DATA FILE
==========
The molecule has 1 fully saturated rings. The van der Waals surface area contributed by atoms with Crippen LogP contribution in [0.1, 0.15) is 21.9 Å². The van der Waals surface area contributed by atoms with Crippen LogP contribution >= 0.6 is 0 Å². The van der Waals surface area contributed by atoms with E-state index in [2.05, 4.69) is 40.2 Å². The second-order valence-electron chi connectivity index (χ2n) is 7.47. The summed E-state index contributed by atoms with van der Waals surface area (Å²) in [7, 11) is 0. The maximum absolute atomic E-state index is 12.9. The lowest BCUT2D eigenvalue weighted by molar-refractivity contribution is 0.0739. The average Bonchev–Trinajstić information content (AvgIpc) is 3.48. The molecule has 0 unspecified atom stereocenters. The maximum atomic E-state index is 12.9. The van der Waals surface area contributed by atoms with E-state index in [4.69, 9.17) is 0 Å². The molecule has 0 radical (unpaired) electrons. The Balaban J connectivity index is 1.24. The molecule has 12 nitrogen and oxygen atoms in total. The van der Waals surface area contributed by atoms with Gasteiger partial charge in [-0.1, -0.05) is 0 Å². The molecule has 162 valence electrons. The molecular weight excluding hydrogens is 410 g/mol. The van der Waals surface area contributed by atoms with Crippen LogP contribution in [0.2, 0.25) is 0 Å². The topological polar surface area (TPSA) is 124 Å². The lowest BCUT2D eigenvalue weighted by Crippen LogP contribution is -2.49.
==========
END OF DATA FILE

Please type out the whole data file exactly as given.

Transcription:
The molecule has 1 fully saturated rings. The van der Waals surface area contributed by atoms with Crippen LogP contribution in [0.1, 0.15) is 21.9 Å². The van der Waals surface area contributed by atoms with Crippen LogP contribution >= 0.6 is 0 Å². The van der Waals surface area contributed by atoms with E-state index in [2.05, 4.69) is 40.2 Å². The second-order valence-electron chi connectivity index (χ2n) is 7.47. The summed E-state index contributed by atoms with van der Waals surface area (Å²) in [7, 11) is 0. The maximum absolute atomic E-state index is 12.9. The lowest BCUT2D eigenvalue weighted by molar-refractivity contribution is 0.0739. The average Bonchev–Trinajstić information content (AvgIpc) is 3.48. The molecule has 0 unspecified atom stereocenters. The maximum atomic E-state index is 12.9. The van der Waals surface area contributed by atoms with E-state index in [4.69, 9.17) is 0 Å². The molecule has 0 radical (unpaired) electrons. The Balaban J connectivity index is 1.24. The molecule has 12 nitrogen and oxygen atoms in total. The van der Waals surface area contributed by atoms with Gasteiger partial charge in [-0.1, -0.05) is 0 Å². The molecule has 162 valence electrons. The molecular weight excluding hydrogens is 410 g/mol. The van der Waals surface area contributed by atoms with Crippen LogP contribution in [0.2, 0.25) is 0 Å². The topological polar surface area (TPSA) is 124 Å². The lowest BCUT2D eigenvalue weighted by Crippen LogP contribution is -2.49.